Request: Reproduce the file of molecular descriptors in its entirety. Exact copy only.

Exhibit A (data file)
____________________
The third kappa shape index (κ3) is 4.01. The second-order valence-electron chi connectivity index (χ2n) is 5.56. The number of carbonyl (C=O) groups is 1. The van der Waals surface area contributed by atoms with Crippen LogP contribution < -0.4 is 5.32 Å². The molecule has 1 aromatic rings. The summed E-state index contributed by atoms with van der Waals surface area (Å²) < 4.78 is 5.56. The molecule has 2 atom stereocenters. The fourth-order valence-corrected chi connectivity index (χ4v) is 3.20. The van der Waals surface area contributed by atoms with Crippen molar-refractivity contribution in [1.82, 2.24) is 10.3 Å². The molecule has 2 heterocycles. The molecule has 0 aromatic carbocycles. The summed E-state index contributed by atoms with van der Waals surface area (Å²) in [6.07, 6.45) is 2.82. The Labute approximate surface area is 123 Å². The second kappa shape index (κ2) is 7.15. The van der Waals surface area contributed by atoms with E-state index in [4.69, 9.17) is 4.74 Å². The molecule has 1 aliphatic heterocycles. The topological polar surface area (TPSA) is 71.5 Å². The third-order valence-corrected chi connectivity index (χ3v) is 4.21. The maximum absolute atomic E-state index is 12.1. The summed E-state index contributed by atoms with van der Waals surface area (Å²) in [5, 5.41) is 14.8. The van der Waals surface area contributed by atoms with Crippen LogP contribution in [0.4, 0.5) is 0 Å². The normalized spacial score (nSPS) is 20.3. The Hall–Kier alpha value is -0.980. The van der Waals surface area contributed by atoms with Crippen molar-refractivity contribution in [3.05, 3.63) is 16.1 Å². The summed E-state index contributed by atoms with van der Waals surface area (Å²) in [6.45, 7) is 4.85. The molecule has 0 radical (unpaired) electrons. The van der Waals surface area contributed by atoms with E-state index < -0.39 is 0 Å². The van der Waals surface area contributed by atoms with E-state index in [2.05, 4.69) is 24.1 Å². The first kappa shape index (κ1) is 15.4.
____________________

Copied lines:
The third kappa shape index (κ3) is 4.01. The second-order valence-electron chi connectivity index (χ2n) is 5.56. The number of carbonyl (C=O) groups is 1. The van der Waals surface area contributed by atoms with Crippen LogP contribution < -0.4 is 5.32 Å². The molecule has 1 aromatic rings. The summed E-state index contributed by atoms with van der Waals surface area (Å²) < 4.78 is 5.56. The molecule has 2 atom stereocenters. The fourth-order valence-corrected chi connectivity index (χ4v) is 3.20. The van der Waals surface area contributed by atoms with Crippen molar-refractivity contribution in [1.82, 2.24) is 10.3 Å². The molecule has 2 heterocycles. The molecule has 0 aromatic carbocycles. The summed E-state index contributed by atoms with van der Waals surface area (Å²) in [6.07, 6.45) is 2.82. The Labute approximate surface area is 123 Å². The second kappa shape index (κ2) is 7.15. The van der Waals surface area contributed by atoms with E-state index in [4.69, 9.17) is 4.74 Å². The molecule has 1 aliphatic heterocycles. The topological polar surface area (TPSA) is 71.5 Å². The third-order valence-corrected chi connectivity index (χ3v) is 4.21. The maximum absolute atomic E-state index is 12.1. The summed E-state index contributed by atoms with van der Waals surface area (Å²) in [5, 5.41) is 14.8. The van der Waals surface area contributed by atoms with Crippen LogP contribution in [0.4, 0.5) is 0 Å². The normalized spacial score (nSPS) is 20.3. The Hall–Kier alpha value is -0.980. The van der Waals surface area contributed by atoms with Crippen molar-refractivity contribution in [3.05, 3.63) is 16.1 Å². The summed E-state index contributed by atoms with van der Waals surface area (Å²) in [6.45, 7) is 4.85. The molecule has 0 radical (unpaired) electrons. The van der Waals surface area contributed by atoms with E-state index < -0.39 is 0 Å². The van der Waals surface area contributed by atoms with E-state index in [2.05, 4.69) is 24.1 Å². The first kappa shape index (κ1) is 15.4.